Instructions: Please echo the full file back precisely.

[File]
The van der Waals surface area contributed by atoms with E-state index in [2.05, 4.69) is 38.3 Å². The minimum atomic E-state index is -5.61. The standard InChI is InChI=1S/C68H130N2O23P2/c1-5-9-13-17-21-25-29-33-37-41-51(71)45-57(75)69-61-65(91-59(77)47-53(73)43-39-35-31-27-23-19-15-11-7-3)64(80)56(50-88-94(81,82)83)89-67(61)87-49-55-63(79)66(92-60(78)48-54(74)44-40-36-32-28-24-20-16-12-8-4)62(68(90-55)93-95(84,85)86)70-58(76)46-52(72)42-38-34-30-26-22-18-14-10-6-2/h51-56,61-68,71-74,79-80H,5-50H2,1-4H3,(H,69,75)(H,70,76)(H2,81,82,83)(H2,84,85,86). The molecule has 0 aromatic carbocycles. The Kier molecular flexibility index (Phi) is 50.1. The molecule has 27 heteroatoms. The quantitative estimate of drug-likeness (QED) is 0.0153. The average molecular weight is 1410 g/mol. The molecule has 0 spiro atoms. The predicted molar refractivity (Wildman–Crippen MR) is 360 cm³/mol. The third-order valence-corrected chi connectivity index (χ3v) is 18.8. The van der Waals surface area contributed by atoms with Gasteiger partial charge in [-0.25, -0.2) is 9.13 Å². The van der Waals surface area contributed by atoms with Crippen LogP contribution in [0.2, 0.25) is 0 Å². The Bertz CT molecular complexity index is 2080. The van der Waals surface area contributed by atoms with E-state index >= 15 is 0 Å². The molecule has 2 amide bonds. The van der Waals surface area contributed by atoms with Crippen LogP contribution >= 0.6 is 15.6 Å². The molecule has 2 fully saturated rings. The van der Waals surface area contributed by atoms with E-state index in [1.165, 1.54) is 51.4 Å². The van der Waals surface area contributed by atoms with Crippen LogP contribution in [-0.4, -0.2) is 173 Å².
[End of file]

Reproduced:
The van der Waals surface area contributed by atoms with E-state index in [2.05, 4.69) is 38.3 Å². The minimum atomic E-state index is -5.61. The standard InChI is InChI=1S/C68H130N2O23P2/c1-5-9-13-17-21-25-29-33-37-41-51(71)45-57(75)69-61-65(91-59(77)47-53(73)43-39-35-31-27-23-19-15-11-7-3)64(80)56(50-88-94(81,82)83)89-67(61)87-49-55-63(79)66(92-60(78)48-54(74)44-40-36-32-28-24-20-16-12-8-4)62(68(90-55)93-95(84,85)86)70-58(76)46-52(72)42-38-34-30-26-22-18-14-10-6-2/h51-56,61-68,71-74,79-80H,5-50H2,1-4H3,(H,69,75)(H,70,76)(H2,81,82,83)(H2,84,85,86). The molecule has 0 aromatic carbocycles. The Kier molecular flexibility index (Phi) is 50.1. The molecule has 27 heteroatoms. The quantitative estimate of drug-likeness (QED) is 0.0153. The average molecular weight is 1410 g/mol. The molecule has 0 spiro atoms. The predicted molar refractivity (Wildman–Crippen MR) is 360 cm³/mol. The third-order valence-corrected chi connectivity index (χ3v) is 18.8. The van der Waals surface area contributed by atoms with Gasteiger partial charge in [-0.25, -0.2) is 9.13 Å². The van der Waals surface area contributed by atoms with Crippen LogP contribution in [0.2, 0.25) is 0 Å². The Bertz CT molecular complexity index is 2080. The van der Waals surface area contributed by atoms with E-state index >= 15 is 0 Å². The molecule has 2 amide bonds. The van der Waals surface area contributed by atoms with Crippen LogP contribution >= 0.6 is 15.6 Å². The molecule has 2 fully saturated rings. The van der Waals surface area contributed by atoms with E-state index in [1.165, 1.54) is 51.4 Å². The van der Waals surface area contributed by atoms with Crippen LogP contribution in [-0.4, -0.2) is 173 Å².